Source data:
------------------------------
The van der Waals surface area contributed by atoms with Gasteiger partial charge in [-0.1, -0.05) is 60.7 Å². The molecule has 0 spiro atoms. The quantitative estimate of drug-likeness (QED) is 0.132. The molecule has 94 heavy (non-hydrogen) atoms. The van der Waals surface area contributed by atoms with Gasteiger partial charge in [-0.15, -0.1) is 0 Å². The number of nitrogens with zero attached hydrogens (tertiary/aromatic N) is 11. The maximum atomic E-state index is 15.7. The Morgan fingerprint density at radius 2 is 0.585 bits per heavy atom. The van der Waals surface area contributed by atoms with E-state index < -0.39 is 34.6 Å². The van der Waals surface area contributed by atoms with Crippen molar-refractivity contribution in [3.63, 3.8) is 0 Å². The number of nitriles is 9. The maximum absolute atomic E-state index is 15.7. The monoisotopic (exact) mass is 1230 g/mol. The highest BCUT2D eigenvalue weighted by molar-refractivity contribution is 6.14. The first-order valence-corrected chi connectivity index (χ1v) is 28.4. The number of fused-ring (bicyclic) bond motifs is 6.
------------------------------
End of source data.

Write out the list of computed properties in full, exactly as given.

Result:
The van der Waals surface area contributed by atoms with Gasteiger partial charge in [-0.1, -0.05) is 60.7 Å². The molecule has 0 spiro atoms. The quantitative estimate of drug-likeness (QED) is 0.132. The molecule has 94 heavy (non-hydrogen) atoms. The van der Waals surface area contributed by atoms with Gasteiger partial charge in [-0.15, -0.1) is 0 Å². The number of nitrogens with zero attached hydrogens (tertiary/aromatic N) is 11. The maximum atomic E-state index is 15.7. The Morgan fingerprint density at radius 2 is 0.585 bits per heavy atom. The van der Waals surface area contributed by atoms with E-state index < -0.39 is 34.6 Å². The van der Waals surface area contributed by atoms with Crippen molar-refractivity contribution in [3.63, 3.8) is 0 Å². The number of nitriles is 9. The maximum absolute atomic E-state index is 15.7. The monoisotopic (exact) mass is 1230 g/mol. The highest BCUT2D eigenvalue weighted by molar-refractivity contribution is 6.14. The first-order valence-corrected chi connectivity index (χ1v) is 28.4. The number of fused-ring (bicyclic) bond motifs is 6.